George Segal was an actor known for his long career in movies as well as for starring in the TV shows “The Goldbergs” and “Just Shoot Me.”
- Died: March 23, 2021 (Who else died on March 23?)
- Details of death: Died of complications of bypass surgery at the age of 87.
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Segal first came to prominence in the early 1960s, working in movies, TV, and on Broadway. His film debut was a small role in 1961’s “The Young Doctors.” By the mid-‘60s, Segal was attracting notice with roles in films including “King Rat” (1965), “Ship of Fools” (1965), and “Who’s Afraid of Virginia Woolf?” (1966), for which he was nominated for an Academy Award for Best Supporting Actor. In the 1970s, Segal starred in films such as “The Owl and the Pussycat” (1970), “A Touch of Class” (1973), and “Fun With Dick and Jane” (1977). Segal’s later films include “Look Who’s Talking” (1989) and its sequel “Look Who’s Talking Now” (1993) as well as “The Cable Guy” (1996), “2012” (2009), and his final film role, “Elsa & Fred” (2014).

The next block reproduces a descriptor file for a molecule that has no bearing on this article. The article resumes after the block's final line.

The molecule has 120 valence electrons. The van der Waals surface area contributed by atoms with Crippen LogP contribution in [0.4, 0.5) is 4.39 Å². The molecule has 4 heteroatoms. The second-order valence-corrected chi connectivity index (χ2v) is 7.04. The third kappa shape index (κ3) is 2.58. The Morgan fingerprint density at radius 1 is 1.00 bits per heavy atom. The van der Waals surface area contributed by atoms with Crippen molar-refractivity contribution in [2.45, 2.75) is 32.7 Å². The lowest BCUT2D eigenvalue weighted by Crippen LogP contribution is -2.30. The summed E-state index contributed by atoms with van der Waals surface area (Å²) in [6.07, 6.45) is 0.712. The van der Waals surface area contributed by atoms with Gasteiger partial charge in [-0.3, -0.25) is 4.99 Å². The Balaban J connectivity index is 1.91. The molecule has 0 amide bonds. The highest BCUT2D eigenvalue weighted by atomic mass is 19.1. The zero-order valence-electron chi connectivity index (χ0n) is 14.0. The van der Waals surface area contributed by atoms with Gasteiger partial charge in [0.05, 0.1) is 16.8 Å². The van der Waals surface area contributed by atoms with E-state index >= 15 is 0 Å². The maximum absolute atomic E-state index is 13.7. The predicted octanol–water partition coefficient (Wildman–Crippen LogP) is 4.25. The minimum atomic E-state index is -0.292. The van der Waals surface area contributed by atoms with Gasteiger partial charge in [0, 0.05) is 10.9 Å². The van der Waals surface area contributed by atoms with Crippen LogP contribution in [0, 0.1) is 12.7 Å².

Segal starred in two short-lived series in the 1980s: 1987’s “Take Five” and “Murphy’s Law,” which aired for a single season in 1988 and 1989. In 1997, he took a starring role on “Just Shoot Me,” playing Jack Gallo, owner and publisher of Blush magazine. Another leading role came in 2013 in “The Goldbergs.” Segal played Albert “Pops” Solomon, grandfather of the show’s 1980s family. He remained with the show until his death.
Segal on landing a great role
“I don’t ever know how it happens. Sometimes it’s being in the right place at the right time, sometimes you’re just the guy they want. It’s impossible to explain. This is a real gambler’s business, acting. It’s a crapshoot, and you keep stepping up to the table and hope that your number comes up. Or it’s like being a used car in a used car lot. You’re just waiting for somebody to come over and kick your tires. You’ve got to be crazy to do this.” —from a 2013 AV Club interview
Tributes to George Segal
Full obituary: Los Angeles Times